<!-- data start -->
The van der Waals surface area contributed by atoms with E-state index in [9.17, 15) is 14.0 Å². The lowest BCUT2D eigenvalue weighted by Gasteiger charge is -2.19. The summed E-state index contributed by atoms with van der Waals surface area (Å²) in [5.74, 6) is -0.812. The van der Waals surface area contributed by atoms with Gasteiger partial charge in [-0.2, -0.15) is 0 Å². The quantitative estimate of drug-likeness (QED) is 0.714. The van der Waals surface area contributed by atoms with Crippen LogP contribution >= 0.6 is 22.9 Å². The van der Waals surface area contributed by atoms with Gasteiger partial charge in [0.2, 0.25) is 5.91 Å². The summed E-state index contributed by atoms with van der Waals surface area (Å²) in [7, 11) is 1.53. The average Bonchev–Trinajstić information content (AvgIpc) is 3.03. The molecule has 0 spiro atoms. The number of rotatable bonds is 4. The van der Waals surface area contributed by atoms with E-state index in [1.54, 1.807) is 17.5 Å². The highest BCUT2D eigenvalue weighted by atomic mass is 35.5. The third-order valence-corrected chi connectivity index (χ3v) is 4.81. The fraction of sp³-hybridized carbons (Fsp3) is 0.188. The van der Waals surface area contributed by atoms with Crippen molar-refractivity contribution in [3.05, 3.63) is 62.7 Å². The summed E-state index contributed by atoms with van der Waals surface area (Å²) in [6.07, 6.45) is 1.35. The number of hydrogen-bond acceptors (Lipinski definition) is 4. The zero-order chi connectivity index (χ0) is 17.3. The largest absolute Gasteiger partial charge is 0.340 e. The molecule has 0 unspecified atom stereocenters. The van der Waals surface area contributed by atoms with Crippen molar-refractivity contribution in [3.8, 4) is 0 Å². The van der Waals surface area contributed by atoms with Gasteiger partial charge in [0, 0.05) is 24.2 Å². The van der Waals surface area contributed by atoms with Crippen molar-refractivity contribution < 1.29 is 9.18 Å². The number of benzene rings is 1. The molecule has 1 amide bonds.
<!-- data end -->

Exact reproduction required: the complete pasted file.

The van der Waals surface area contributed by atoms with E-state index in [9.17, 15) is 14.0 Å². The lowest BCUT2D eigenvalue weighted by Gasteiger charge is -2.19. The summed E-state index contributed by atoms with van der Waals surface area (Å²) in [5.74, 6) is -0.812. The van der Waals surface area contributed by atoms with Gasteiger partial charge in [-0.2, -0.15) is 0 Å². The quantitative estimate of drug-likeness (QED) is 0.714. The van der Waals surface area contributed by atoms with Crippen LogP contribution >= 0.6 is 22.9 Å². The van der Waals surface area contributed by atoms with Gasteiger partial charge in [0.2, 0.25) is 5.91 Å². The summed E-state index contributed by atoms with van der Waals surface area (Å²) in [7, 11) is 1.53. The average Bonchev–Trinajstić information content (AvgIpc) is 3.03. The molecule has 0 spiro atoms. The number of rotatable bonds is 4. The van der Waals surface area contributed by atoms with E-state index in [1.54, 1.807) is 17.5 Å². The highest BCUT2D eigenvalue weighted by atomic mass is 35.5. The third-order valence-corrected chi connectivity index (χ3v) is 4.81. The fraction of sp³-hybridized carbons (Fsp3) is 0.188. The van der Waals surface area contributed by atoms with Crippen molar-refractivity contribution in [3.05, 3.63) is 62.7 Å². The summed E-state index contributed by atoms with van der Waals surface area (Å²) in [6.07, 6.45) is 1.35. The number of hydrogen-bond acceptors (Lipinski definition) is 4. The zero-order chi connectivity index (χ0) is 17.3. The largest absolute Gasteiger partial charge is 0.340 e. The molecule has 0 unspecified atom stereocenters. The van der Waals surface area contributed by atoms with Crippen molar-refractivity contribution in [3.8, 4) is 0 Å². The van der Waals surface area contributed by atoms with Gasteiger partial charge in [0, 0.05) is 24.2 Å². The van der Waals surface area contributed by atoms with Crippen molar-refractivity contribution < 1.29 is 9.18 Å². The number of benzene rings is 1. The molecule has 1 amide bonds.